Plan for the long haul

In order to strive and thrive in uncertain times, business leaders must always set their sights on the long-term goals and not get trapped staring at the short-term numbers. Success isn’t measured solely by balance sheets, and focusing on quarterly returns isn’t going to work for the long haul. Volatile times can’t be avoided, but you can be ready for any disruptions in the marketplace with a long-term plan that supports your vision and enables you to bring to market the right products.

For a company to survive in the long-term, leaders must break down the barriers that have plagued many organizations in the past, such as:

Operating managers working in relative isolation from the market and its operating functions, leaving them–and their staff–blind to the bigger picture and strategic goals of a company.

Executive leadership with limited ability to guide and oversee operations because of inconsistent access to key information, which impedes decision-making.


Boards of directors with inadequate views of ongoing operations, lacking the perspective or information needed to offer any real guidance to a management team.

Every leader must identify his or her enterprise’s position within the greater marketplace in order to craft the best plan for sustainable success. NiSource, which serves 3.8 million energy customers in the Midwest and Northeast U.S., for example, has an employee-led sustainability council. The council is finalizing a strategy that will be incorporated into its business-planning process. It seems to be working, as last year the company reported a 40% total shareholder return and $1.13 billion in capital investment.

Create sustainable ecosystems

A healthy business ecosystem must be nurtured to achieve that long-term success. It’s the structure you form around your business to get through the bad times and good times. It’s that environment that allows us to partner with differing individuals and groups who bring unique perspectives and skills. All this enables cross-boundary collaboration.

While behemoths like Apple are an obvious example of companies leveraging this approach, any and every enterprise must build its own ecosystem to foster growth. I don’t need to look beyond my own company to see a clear example. My own company is an ecosystem composed of employees who are partners, customers who take on a partner role for the value they derive, distribution channels and service providers who collaborate with us across multiple verticals, and academics who foster knowledge sharing.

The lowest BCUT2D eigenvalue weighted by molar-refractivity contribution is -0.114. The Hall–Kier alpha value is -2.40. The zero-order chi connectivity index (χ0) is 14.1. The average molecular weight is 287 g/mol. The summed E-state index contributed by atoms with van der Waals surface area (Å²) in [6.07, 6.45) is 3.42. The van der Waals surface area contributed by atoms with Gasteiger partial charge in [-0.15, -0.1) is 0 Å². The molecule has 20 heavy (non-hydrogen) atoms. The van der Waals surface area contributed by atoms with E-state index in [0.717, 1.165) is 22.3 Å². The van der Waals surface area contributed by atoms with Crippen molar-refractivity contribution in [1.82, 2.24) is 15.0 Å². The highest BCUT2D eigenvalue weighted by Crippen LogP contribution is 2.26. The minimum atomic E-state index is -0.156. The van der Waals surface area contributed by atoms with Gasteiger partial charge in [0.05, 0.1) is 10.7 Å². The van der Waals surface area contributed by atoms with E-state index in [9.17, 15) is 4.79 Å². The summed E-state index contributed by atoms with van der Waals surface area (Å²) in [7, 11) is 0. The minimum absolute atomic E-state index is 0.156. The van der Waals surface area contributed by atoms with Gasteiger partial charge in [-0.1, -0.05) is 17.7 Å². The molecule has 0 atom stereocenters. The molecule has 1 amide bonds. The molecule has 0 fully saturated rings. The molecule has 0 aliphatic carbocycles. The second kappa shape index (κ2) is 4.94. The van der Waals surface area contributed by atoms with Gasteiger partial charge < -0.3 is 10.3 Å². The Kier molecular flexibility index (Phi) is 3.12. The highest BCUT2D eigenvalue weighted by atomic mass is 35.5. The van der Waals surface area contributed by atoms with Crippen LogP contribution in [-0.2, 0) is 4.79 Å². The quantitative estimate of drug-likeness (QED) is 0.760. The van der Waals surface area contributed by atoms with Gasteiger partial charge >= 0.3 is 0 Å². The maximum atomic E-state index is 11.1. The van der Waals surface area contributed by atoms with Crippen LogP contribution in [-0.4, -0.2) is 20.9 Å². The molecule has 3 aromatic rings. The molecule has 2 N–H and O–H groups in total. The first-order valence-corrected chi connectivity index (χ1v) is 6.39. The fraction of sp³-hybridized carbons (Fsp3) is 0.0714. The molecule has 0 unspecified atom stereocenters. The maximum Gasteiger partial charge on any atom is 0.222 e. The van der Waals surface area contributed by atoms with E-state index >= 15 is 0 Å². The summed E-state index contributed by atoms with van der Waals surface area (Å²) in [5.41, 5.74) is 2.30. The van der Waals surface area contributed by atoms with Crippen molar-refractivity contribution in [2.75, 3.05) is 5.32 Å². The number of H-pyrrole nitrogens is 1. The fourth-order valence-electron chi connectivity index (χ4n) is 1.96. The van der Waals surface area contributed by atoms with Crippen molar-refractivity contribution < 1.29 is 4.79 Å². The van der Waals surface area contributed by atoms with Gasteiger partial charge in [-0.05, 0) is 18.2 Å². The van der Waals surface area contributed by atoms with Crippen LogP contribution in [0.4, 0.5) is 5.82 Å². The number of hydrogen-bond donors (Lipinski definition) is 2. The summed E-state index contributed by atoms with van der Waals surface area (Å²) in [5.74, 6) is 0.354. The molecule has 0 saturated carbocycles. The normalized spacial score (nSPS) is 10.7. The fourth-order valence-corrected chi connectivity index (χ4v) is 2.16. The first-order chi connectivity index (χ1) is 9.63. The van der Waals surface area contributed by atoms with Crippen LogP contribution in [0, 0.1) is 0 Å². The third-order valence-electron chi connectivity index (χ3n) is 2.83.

Bidirectional partnership breeds long-term success, if all parties follow a few fundamentals:


Developing appropriate partner management processes to ensure repeatability: If something works, stick with it. If it doesn’t, take another approach. The world moves too quickly to make things up as you go.

Creating win/win reward systems that can be tracked and measured: Incentive-based performance is a major driver to keep people and programs moving forward.

Evolving and expanding the ecosystem: As something is taken out–people, processes, or products–something must be put back in. The motion never stops. New markets and opportunities require new partners, products and innovations.

Impact of Our Leadership

By following and employing these three principles, we can impact our organizations, the economy, and society. Any next generation leader must consider his or her enterprise’s impact on society. By creating a self-sustaining ecosystem, we can take better care of our employees, our customers, everyone involved in our enterprise and beyond. We don’t have to be giants to leave a big footprint. We need to lead by example and set standards that are maintained in all business practices.

Management guru Peter Drucker said: “Indeed the modern organization was expressly created to have results on the outside, that is, to make a difference in its society or its economy.”


The implicit–and explicit–expectation is that businesses should “do good” for others. The ultimate objective is to produce a wealth of new ideas, profound change, dynamic innovation, and sustainable opportunities.

Leading this drive is the key mandate for today’s entrepreneurs and leaders. And it has never been more important for every one in every industry.

[Image: Flickr user Robert S. Donovan]